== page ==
HMRC says it won't comment on this specific case. But in a brief statement, it reminds us that even if you try to "disguise remuneration" through a trust, that remains taxable.

So, what difference does that make?

Image source, Jeff J Mitchell

For the creditors of the old Rangers holding company, a little.

There is an additional £1m pot of money to be distributed as a result of the reduction in the tax bill. Such creditors, ranging from the Ibrox energy suppliers to a face painter at a children's event, have already received 3.9 pence for every pound claimed. They may now get another 3 pence.

Does it change things for activities at Ibrox? Not at all.

The stadium, the team, the brand and all the other assets are owned and controlled by a completely different corporate entity, Rangers International Football Club.

Does it make any difference to what might have been? Perhaps. That's for fans and their foes to fight over.

I'm not going to take sides, because among my various areas of non-expertise is the question of what might have been.

I would simply offer three observations.

  1. This remains a case of tax avoidance. HMRC is still claiming back tax. The disputes are around extra charges and the way this is calculated.
  2. Even if big, big sums are lopped off the bill, any buyer of Rangers back in 2011 was going to have to pay off a very significant tax bill, of at least £20m, and an £18m loan being called in by the Bank of Scotland/Lloyds Group.
  3. This was 2011. Borrowing from conventional lenders to finance football clubs was far from easy.
Image source, AFP

Away from all the tussling over the Ibrox legacy and what might have been, a head of steam under this issue was building up at Westminster earlier this year.

Contractors, in all sorts of sectors, are the individuals who were paid through these "disguised remuneration" trusts, such as EBTs, as players and some others were being paid at Ibrox.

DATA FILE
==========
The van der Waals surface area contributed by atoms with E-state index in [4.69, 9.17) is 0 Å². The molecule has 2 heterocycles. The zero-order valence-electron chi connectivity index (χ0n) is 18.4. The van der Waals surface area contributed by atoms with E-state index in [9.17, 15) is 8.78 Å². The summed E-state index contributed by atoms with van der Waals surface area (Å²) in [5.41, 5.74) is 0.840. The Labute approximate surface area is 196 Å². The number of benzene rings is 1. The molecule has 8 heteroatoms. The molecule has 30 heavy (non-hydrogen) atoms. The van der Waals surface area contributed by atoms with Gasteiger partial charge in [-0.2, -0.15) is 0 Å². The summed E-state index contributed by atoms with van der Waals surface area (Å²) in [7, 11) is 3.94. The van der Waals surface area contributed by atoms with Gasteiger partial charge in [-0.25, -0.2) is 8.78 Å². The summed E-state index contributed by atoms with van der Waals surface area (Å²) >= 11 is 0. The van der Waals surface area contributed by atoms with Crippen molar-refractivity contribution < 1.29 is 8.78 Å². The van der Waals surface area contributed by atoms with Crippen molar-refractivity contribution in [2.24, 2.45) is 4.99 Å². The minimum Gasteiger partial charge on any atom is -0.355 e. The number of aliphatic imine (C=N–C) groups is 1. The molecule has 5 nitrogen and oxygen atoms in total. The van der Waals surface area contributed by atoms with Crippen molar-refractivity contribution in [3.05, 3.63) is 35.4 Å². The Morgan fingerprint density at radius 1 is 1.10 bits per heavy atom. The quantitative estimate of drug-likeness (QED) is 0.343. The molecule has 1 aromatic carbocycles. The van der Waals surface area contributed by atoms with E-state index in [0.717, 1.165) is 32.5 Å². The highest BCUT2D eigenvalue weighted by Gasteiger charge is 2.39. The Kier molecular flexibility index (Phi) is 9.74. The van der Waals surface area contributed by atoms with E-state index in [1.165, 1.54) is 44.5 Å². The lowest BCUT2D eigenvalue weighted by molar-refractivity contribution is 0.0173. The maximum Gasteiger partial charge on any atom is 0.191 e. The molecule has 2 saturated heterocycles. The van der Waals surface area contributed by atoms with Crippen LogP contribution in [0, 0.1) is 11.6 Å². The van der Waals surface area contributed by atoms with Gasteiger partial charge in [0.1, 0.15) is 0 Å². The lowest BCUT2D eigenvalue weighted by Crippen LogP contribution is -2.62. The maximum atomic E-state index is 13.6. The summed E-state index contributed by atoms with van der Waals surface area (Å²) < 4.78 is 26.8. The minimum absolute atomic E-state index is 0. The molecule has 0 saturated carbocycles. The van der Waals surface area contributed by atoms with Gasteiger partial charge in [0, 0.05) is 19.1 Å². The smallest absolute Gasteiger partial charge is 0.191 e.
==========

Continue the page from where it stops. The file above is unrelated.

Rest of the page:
They got the money, without tax paid, and they've spent a lot of it. As one does. To claw it back from earnings going back to 1999, which HMRC is now doing, is threatening to ruin some people.

There's a campaign group - the Loan Charge Action Group - which got going 18 months ago. It has been lobbying MPs, and has support from across party lines, mostly Conservatives, claiming that retrospective tax is unjust, and that some of those facing the bills are in extreme distress.

Those on board for the campaign include "NHS workers, teachers, public sector agency staff, power, gas and oil industry contractors, as well as IT, digital and banking sector specialists".

In September, Chancellor Sajid Javid, bowed to pressure to review the law. He commissioned a report from Sir Amyas Morse, former head of the National Audit Office. That should have been published around now. But it has been delayed by the election. It won't be sent to the Treasury before mid-December.

It's not clear how a change in the retrospective nature of this would affect companies, and particularly one in liquidation. The campaign is mainly about individuals, so former Rangers players, who were hit by tax bills as a result of this, may yet find an end or a reduction to retrospective tax demands.